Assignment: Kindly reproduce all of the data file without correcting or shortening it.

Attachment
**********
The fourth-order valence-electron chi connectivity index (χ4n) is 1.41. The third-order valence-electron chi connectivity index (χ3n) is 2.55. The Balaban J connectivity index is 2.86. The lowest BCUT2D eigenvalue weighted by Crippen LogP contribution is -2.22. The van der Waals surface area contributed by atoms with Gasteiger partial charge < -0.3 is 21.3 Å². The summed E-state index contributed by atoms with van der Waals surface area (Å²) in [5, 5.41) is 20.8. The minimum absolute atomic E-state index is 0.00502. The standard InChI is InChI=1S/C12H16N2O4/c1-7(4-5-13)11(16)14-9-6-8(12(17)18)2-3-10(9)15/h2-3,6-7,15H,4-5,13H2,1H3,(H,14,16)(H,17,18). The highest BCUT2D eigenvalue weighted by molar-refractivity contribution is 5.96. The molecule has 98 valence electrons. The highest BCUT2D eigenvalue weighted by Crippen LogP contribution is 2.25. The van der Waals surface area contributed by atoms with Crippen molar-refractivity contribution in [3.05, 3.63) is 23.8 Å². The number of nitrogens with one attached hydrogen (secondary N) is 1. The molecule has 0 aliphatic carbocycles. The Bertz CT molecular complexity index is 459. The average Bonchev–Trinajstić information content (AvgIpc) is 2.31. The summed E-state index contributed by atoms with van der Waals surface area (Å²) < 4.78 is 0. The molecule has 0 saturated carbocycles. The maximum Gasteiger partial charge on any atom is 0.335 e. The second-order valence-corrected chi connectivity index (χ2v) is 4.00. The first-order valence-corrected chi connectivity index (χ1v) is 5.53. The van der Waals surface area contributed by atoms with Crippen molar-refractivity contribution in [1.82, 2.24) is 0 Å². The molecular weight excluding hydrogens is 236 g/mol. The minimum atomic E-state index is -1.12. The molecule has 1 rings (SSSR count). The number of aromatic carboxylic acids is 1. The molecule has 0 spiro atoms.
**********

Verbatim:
The fourth-order valence-electron chi connectivity index (χ4n) is 1.41. The third-order valence-electron chi connectivity index (χ3n) is 2.55. The Balaban J connectivity index is 2.86. The lowest BCUT2D eigenvalue weighted by Crippen LogP contribution is -2.22. The van der Waals surface area contributed by atoms with Gasteiger partial charge < -0.3 is 21.3 Å². The summed E-state index contributed by atoms with van der Waals surface area (Å²) in [5, 5.41) is 20.8. The minimum absolute atomic E-state index is 0.00502. The standard InChI is InChI=1S/C12H16N2O4/c1-7(4-5-13)11(16)14-9-6-8(12(17)18)2-3-10(9)15/h2-3,6-7,15H,4-5,13H2,1H3,(H,14,16)(H,17,18). The highest BCUT2D eigenvalue weighted by molar-refractivity contribution is 5.96. The molecule has 98 valence electrons. The highest BCUT2D eigenvalue weighted by Crippen LogP contribution is 2.25. The van der Waals surface area contributed by atoms with Crippen molar-refractivity contribution in [3.05, 3.63) is 23.8 Å². The number of nitrogens with one attached hydrogen (secondary N) is 1. The molecule has 0 aliphatic carbocycles. The Bertz CT molecular complexity index is 459. The average Bonchev–Trinajstić information content (AvgIpc) is 2.31. The summed E-state index contributed by atoms with van der Waals surface area (Å²) < 4.78 is 0. The molecule has 0 saturated carbocycles. The maximum Gasteiger partial charge on any atom is 0.335 e. The second-order valence-corrected chi connectivity index (χ2v) is 4.00. The first-order valence-corrected chi connectivity index (χ1v) is 5.53. The van der Waals surface area contributed by atoms with Crippen molar-refractivity contribution in [1.82, 2.24) is 0 Å². The molecular weight excluding hydrogens is 236 g/mol. The minimum atomic E-state index is -1.12. The molecule has 1 rings (SSSR count). The number of aromatic carboxylic acids is 1. The molecule has 0 spiro atoms.